Thus was the famous Hindenburg Line, the much boomed bulwark of the German Army, crossed as easily as a boy jumps over a small stream.

In a dug-out in this line was discovered a message which had been rudely interrupted by the arrival of the tanks. It read : " Keep sharp lookout. Issue armour-piercing bullets. Attack expected by ------" Further documents were found which showed that on first being examined, the British prisoners captured in the raid of the 18th had informed the enemy that a raid was soon to take place. In consequence the Germans moved reserve machine guns up to the line. At a later examination at German Headquarters, however, the prisoners had given away much more valuable information, for an urgent wire was sent to the front line. It arrived too late, for this was the message found in the signal dug-out.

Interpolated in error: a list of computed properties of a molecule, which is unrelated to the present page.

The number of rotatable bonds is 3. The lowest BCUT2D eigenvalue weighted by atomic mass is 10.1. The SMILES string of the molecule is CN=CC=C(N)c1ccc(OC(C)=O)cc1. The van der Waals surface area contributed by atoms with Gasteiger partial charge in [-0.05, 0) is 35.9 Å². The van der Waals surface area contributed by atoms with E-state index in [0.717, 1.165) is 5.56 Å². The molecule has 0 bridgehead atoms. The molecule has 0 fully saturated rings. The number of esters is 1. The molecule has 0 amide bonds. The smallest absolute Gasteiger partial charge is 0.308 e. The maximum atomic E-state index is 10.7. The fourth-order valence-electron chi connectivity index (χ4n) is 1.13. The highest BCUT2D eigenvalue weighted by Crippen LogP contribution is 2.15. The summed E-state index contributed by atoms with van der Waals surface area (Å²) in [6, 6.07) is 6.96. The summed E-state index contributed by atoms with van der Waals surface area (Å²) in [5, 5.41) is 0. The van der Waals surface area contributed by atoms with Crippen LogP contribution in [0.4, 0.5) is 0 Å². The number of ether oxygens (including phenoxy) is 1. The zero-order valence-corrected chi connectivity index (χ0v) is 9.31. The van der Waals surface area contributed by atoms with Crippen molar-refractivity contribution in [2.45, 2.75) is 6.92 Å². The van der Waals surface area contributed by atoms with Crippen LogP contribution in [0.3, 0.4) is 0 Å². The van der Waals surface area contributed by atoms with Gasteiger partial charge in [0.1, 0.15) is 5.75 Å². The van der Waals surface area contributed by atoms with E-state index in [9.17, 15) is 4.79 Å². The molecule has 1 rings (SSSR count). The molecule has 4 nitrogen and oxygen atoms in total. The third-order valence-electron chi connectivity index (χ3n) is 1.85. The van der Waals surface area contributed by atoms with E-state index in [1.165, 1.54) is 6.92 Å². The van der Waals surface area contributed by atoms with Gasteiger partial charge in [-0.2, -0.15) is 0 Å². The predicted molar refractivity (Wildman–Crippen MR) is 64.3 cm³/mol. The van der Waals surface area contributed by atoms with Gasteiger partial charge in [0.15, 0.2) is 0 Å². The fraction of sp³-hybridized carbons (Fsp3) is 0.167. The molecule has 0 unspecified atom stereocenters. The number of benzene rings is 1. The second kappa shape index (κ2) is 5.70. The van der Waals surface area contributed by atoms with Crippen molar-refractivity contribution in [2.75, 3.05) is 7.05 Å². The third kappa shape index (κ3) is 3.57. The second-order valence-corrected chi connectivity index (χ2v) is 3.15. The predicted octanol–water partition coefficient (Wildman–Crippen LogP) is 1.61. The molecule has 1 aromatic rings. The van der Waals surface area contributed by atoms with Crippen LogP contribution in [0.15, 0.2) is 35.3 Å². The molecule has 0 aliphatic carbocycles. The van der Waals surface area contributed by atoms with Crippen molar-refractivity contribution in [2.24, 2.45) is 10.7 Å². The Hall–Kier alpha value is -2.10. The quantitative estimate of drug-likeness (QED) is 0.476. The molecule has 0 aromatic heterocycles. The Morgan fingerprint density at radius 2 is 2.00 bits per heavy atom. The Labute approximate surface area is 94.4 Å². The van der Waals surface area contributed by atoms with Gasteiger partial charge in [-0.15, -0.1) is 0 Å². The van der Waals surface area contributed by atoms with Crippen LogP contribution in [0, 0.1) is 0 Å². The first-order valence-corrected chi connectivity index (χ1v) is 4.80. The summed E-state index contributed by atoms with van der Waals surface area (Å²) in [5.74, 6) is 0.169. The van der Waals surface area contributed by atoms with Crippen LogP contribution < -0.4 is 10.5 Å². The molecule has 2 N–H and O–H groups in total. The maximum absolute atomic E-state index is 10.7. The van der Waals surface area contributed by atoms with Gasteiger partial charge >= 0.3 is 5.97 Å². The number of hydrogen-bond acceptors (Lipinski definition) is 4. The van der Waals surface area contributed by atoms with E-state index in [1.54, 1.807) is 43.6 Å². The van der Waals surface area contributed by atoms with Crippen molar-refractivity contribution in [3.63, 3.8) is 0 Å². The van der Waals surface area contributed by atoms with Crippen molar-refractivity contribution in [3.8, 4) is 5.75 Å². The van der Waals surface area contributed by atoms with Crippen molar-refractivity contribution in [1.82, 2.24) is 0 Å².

The reserve line was soon overrun. Everywhere the enemy was streaming back in complete disorder. General Elles' flagship, Hilda, having reached its objective, the general returned on foot; to his headquarters, where, seated in his office, by aid of telephone and telegraph, he continued to conduct operations in a manner more in accordance with Field Service Regulations.

In some places the tanks ran up against fierce resistance. At Lateau Wood there was a thrilling fight between a 5.9 howitzer and a tank. As the tank came round a corner it sud- denly encountered the gun, which immediately fired at what was point-blank range. The shell struck the right-hand sponson with terrific force, shattering it and blowing most of it away. For a moment the tank paused, reeling under this mighty blow, but luckily the engine was still intact, and the driver, without hesitation, drove straight at the gun. Before the gunners had time to reload the tank was on top of them, and the gun crushed into a shapeless heap.